Here comes the artist known as Spel, dressed in drab prison brown, relaxed and smiling. He strolls across the dreary inmate visiting room like he owns the place.
With his close-cropped black hair and stylishly unshaven chin, he looks younger than his 41 years -- and remarkably upbeat for a man who has spent nearly two decades in prison.
In the late 1980s, Spel was a legendary street graffiti artist in the North Philadelphia barrio. Now he’s inmate No. 8058 at the State Correctional Institution at Graterford, 31 miles west of Philadelphia, serving life without parole for second-degree murder.
Even so, he is a man with a vision. Spel’s bold acrylic abstracts, painted in his 12-by-6-foot cell, have moved beyond the gray prison walls to exhibitions and one-man shows around Philadelphia. Prison visitors from China, Africa and South America have admired his work. His paintings were included in a show at the Philadelphia Museum of Art and have been published in a British art magazine.
Patrons have paid as much as $4,000 for his paintings, which Spel says express both his inner turmoil and his faith in the future.
“He’d do extremely well in a gallery in New York. There’s a tremendous raw emotion and passion,” said Brian Campbell, director of exhibitions at the City of Philadelphia Mural Arts Program.
And it is this art, Spel believes, that will literally set him free.
His paintings have attracted a band of supporters who call themselves the Freedom Team. They contend -- as Spel does -- that he was wrongly convicted and have set up a website that shows off some of his paintings. They have helped pay for a lawyer, arranged art shows and pored over his voluminous trial record.
“I’ve been blessed,” Spel says. “I always believed my art would be the way that the truth about me would come to light.”
As a teen, Spel -- a name he adopted after seeing Hollywood producer Aaron Spelling’s name in his little sister’s Smurfs book -- was fined for defacing buildings and busted for selling drugs, he says.
“I was never violent, but I did my little dirt,” he admits, including using drugs.
Then on June 30, 1990, a man named Martin Brill was shot to death during a street corner drug buy in North Philadelphia. Two weeks later Spel, whose given name is Hernan Cortes, was arrested.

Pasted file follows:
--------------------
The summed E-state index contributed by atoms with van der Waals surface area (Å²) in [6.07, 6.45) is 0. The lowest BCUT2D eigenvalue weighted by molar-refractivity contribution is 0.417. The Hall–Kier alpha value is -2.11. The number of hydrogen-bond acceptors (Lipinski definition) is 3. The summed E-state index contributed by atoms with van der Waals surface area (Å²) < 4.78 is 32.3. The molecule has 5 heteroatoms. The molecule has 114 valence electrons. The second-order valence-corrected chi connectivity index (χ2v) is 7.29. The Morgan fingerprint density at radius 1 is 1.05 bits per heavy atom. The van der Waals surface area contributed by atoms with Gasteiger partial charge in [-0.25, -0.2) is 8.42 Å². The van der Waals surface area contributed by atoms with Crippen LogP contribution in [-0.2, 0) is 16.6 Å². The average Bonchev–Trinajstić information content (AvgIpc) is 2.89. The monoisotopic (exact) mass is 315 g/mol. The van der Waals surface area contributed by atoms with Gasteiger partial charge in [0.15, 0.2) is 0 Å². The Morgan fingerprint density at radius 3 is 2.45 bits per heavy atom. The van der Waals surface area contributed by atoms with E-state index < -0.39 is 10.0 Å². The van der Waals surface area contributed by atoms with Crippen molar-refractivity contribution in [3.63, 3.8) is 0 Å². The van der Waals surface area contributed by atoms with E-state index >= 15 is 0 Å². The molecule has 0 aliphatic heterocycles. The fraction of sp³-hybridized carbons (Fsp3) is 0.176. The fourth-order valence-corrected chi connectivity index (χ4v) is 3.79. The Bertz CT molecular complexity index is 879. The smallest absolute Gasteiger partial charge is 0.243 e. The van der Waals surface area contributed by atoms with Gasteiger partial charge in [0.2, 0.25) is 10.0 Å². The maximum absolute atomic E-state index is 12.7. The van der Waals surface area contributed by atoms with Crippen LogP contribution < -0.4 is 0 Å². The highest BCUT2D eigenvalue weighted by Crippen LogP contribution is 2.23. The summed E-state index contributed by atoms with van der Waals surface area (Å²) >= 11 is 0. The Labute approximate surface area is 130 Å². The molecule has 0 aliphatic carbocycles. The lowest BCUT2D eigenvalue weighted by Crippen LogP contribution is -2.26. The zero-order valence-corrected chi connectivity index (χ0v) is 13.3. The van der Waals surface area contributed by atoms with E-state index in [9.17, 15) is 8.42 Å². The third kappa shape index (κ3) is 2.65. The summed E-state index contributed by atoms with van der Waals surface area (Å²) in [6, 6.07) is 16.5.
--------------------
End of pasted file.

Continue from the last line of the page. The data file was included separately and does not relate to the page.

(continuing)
During a one-day, nonjury trial in 1992, gunman Adam “Sasquatch” Colon testified that he and Spel had been trying to rob Brill when the shooting occurred. The only defense witness was Alex Alvarado, a local worker who testified that he saw Colon shoot the victim, but did not see Spel at the scene.
A Philadelphia judge found Spel and Colon guilty of second-degree murder, robbery and conspiracy. Colon has since recanted, saying Spel did not take part in the crime.
At the time of the murder, Spel says, he was in Colon’s house doing drugs with a woman he had picked up on the street that day.
Among Spel’s most ardent defenders is Patricia Freda, 72, a retired schoolteacher who encountered his work during a 2004 prison art tour. She has bought dozens of his paintings, and Spel has given her several more. She calls herself “Spel’s Irish aunt” and has helped arrange exhibits of his art.
Paul Seligson, 64, an artist and retired hotel manager, fell in love with Spel’s art when he saw his paintings in Freda’s home. He has helped pay for a lawyer for Spel, and has studied court records in hopes of finding ways to prove the artist’s innocence.
“He has a luminous presence,” Seligson says of Spel. “He lights up a room.”
Jane Golden, executive director of the Mural Arts Program, is not involved in Spel’s legal case. But she extols his art and has kept faith in it ever since she tried to lure the teenage tagger into an anti-graffiti program she ran. She saw “talent and energy” in his graffiti, she says.
Spel rebuffed her. Years later, Golden encountered him in prison and coaxed him in 2002 to join a prison mural arts program that her agency had founded.
“Good art challenges the viewer, and that’s what Spel does,” Golden says. “His work would be mysterious and engaging even if you didn’t know he was in prison. When you know his story, it’s even more intriguing.”
Today, Spel earns 51 cents an hour painting in the mural arts program. He and other inmates paint on parachute cloth, and their murals are adhered to walls in Philadelphia neighborhoods with acrylic gel. They have contributed to a Healing Walls project, in which murals depict crime victims and inmates, and All Join Hands, a mural about urban violence.
Paintings by Spel and other inmates are on display in a gallery at Golden’s mural arts program. Half of the proceeds from sales of Spel’s art goes to the prison mural arts program and inmate welfare fund, Golden said. Spel and other inmates also donate portions of their proceeds to Golden’s agency, which has suffered budget cuts.
Spel’s mother, Lillian Torres, directs proceeds from occasional sales of her son’s paintings into his defense fund. A few works have sold for more than $1,000, but most sell for a few hundred dollars.
Frances Legarreta, 40, who works for a mortgage agency, leads the effort to prove Spel’s innocence. The two met as teenagers, but lost contact until she wrote to Spel and began visiting him in February 2008. On a recent visit, Spel whispered a marriage proposal to Legarreta. She accepted.
Spel says they plan to marry when -- not if -- he is granted his freedom.
“We truly believe he’ll come home one day,” Legarreta said.
“Prison can be a tool to undergo real, meaningful change,” Spel says. “I’m blessed that I’m respected by the authorities . . . and I’m able to make these special connections to the outside world through art.”
As part of the mural arts program, Spel has counseled truants who visit the prison.
“So many of them think being caught up in the system is some badge of honor,” he says. “I tell them: Don’t come near here. Don’t go down the road I took.”